A five-step guide to fostering inclusion in the workplace

Dr Lee Waller, Program Director and Leadership Faculty at Hult Ashridge explores what we can do as colleagues, leaders, and HR professionals to support a sense of inclusion and belonging in the workplace.

Most of us will be able to recall the warm pleasure of times in our lives when we have felt accepted and included – the grounded sense of self-assurance, comfort, and safety that comes from being part of a ‘tribe’. Many of us too will have experienced the cold pain of feeling excluded and the self-doubting critical inner voice that so often accompanies it. Both of these experiences are powerful and visceral.

The reason we feel them so acutely is that the drive to belong, how it feels to be included, is a fundamental and adaptive human need that supports our survival as a species through the protection and nurture afforded by membership of social groups. Indeed, to encourage appropriate social behavior our brains have evolved so that the experience of belonging stimulates dopamine, our reward chemical to motivate us to do more of what feels good[i],[ii]. Sadly, however, in order to discourage us from behaviors that threaten our inclusion, exclusion and not belonging trigger the same neural circuits as physical pain, which is why exclusion ‘hurts’[iii].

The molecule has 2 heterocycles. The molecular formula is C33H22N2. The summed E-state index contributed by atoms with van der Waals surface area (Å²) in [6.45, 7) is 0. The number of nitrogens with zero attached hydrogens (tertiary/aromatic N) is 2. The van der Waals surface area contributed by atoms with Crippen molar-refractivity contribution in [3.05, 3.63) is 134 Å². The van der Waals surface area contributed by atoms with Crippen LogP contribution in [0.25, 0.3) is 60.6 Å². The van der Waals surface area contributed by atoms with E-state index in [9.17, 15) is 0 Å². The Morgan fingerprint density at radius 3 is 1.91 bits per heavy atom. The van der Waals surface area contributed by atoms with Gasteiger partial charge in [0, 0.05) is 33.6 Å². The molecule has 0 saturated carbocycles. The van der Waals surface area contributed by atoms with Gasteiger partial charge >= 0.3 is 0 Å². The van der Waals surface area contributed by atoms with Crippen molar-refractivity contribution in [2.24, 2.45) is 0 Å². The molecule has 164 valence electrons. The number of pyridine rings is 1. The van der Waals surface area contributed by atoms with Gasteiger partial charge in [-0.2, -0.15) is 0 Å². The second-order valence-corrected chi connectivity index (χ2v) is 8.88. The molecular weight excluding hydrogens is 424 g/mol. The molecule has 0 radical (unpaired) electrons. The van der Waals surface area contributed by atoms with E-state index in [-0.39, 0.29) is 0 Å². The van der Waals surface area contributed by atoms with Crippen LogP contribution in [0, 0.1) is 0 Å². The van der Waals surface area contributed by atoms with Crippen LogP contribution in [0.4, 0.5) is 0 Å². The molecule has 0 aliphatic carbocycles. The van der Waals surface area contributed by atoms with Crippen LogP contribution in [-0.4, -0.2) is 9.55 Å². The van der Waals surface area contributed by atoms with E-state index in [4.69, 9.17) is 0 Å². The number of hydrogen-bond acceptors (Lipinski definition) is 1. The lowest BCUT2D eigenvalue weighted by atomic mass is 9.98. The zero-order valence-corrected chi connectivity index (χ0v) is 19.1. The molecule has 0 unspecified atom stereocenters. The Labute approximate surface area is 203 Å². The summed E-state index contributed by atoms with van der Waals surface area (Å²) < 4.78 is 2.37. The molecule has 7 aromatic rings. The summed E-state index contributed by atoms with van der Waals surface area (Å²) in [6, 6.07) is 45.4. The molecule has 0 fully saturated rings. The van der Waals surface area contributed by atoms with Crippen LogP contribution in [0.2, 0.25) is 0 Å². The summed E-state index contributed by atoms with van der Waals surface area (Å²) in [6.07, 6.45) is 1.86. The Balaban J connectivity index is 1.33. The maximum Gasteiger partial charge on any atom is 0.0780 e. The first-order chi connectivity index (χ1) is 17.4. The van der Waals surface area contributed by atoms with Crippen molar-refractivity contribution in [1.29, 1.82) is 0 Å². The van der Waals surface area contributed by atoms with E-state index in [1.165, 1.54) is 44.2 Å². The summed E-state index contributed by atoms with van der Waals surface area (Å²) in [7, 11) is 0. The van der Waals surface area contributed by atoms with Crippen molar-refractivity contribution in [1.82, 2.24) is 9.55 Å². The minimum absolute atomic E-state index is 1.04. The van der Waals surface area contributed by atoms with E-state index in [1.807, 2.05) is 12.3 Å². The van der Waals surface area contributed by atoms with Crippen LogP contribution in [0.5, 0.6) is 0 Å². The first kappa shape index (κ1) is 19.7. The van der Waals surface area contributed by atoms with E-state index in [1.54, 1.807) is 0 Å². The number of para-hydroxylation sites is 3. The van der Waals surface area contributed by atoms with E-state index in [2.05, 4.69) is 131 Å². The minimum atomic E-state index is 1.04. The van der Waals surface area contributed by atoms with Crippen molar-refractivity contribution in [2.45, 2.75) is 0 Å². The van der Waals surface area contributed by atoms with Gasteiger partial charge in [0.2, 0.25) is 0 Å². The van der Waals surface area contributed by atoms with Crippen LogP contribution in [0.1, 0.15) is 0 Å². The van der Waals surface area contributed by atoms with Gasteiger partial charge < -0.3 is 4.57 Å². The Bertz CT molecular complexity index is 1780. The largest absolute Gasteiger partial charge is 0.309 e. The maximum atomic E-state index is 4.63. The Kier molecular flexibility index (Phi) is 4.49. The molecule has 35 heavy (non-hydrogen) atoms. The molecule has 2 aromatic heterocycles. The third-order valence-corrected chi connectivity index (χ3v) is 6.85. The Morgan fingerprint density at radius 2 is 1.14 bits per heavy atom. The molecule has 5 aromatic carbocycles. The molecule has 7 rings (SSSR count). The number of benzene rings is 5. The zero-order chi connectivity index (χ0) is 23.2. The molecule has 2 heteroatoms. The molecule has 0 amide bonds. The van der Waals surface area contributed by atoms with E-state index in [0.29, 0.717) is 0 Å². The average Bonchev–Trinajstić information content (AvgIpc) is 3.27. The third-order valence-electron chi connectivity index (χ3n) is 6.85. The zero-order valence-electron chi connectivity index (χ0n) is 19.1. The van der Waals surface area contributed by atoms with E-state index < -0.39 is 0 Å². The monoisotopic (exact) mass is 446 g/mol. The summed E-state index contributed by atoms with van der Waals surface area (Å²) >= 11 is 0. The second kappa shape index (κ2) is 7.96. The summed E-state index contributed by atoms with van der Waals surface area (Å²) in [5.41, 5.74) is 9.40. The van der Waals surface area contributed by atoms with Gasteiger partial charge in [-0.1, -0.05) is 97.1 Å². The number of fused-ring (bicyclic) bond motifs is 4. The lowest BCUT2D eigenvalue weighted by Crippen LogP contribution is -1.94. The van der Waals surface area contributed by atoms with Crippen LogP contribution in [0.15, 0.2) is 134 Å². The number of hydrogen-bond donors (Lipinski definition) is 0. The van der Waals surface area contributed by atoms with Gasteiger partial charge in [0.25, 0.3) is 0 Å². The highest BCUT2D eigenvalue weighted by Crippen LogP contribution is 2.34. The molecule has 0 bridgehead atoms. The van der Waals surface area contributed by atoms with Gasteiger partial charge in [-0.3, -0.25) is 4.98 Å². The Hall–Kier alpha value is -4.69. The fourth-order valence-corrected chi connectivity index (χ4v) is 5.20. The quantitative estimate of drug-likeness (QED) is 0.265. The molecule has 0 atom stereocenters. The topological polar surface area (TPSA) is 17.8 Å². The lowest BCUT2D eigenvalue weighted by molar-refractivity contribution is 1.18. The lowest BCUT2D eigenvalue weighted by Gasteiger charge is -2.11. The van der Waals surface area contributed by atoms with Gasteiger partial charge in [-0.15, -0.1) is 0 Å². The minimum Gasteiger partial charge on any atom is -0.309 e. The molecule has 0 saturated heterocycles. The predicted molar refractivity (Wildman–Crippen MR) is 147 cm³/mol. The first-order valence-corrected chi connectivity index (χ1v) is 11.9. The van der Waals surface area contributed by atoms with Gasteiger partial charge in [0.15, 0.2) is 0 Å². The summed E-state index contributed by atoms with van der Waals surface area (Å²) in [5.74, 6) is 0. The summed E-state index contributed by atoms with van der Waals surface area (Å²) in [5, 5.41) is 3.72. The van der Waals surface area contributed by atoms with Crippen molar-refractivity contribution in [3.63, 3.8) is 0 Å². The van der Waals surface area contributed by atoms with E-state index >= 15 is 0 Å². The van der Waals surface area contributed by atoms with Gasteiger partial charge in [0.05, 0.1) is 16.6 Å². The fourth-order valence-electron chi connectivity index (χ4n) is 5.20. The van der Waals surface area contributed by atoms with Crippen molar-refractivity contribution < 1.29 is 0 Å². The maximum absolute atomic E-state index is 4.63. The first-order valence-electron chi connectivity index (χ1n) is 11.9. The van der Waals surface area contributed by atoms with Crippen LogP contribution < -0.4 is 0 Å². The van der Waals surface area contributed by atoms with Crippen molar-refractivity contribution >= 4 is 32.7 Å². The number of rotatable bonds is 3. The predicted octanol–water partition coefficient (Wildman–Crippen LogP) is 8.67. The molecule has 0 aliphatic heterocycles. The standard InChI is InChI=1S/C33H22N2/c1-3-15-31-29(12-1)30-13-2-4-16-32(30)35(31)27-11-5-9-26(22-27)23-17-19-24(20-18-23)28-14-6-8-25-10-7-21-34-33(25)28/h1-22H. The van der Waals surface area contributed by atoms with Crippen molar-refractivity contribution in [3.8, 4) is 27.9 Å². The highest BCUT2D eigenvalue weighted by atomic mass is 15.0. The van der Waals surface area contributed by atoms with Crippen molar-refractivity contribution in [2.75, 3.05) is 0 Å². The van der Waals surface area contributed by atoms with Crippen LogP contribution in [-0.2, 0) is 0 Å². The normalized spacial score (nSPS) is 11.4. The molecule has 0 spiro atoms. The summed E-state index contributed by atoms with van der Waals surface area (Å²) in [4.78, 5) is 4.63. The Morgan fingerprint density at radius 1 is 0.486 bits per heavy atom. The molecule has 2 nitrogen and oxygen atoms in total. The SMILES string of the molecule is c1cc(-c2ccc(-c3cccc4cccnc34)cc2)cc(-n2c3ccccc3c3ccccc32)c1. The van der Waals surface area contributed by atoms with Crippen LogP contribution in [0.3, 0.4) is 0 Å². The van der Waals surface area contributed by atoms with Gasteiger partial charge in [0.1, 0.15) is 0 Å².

As such a fundamental motivator, our sense of belonging has a significant impact on how we feel, how we think, and how we behave. And as work has become increasingly significant providing much of the social support that used to be gained from families and community, not to mention a sense of identity, validation, and self-worth, having a sense of belonging and inclusion at work is also critical to our well-being and behavior.

My research discovered, however, that when it comes to a feeling of not belonging and exclusion at work, it’s not just about a lack of social connection and quality relationships, but it is also triggered by a feeling of not adding value, that we are not contributing to our teams and organizations, and are not valued for what we do. It also triggered by a lack of commonality and shared characteristics and as such, those from diverse groups whether that be gender, ethnicity, sexuality, or disability, are particularly at risk of a sense of not belonging in the workplace[iv].

This feeling of not belonging, that we are not included in the workplace can impact our very sense of who we are, undermining our self-esteem, our self-efficacy, and the clarity of our identity. Sadly, attempts to resolve this sense of not belonging often only exacerbate it. By trying to fit in, presenting a version of ourselves we believe is acceptable, or protecting ourselves by withdrawing, we often undermine our sense of identity even further. We then admonish ourselves for acting inauthentically and may fulfill our own fears by detaching from our teams. Quite apart from the personal impact on our sense of self-worth, these coping strategies also have significant implications for our performance at work, impacting our willingness to communicate, to contribute, engage, and collaborate.

So, what can we do, as colleagues, leaders, and HR and L&D professionals, to both, support those experiencing a sense of not belonging in the workplace, and avoid it emerging in the first place?

Five steps to foster inclusion in the workplace

Step 1: Awareness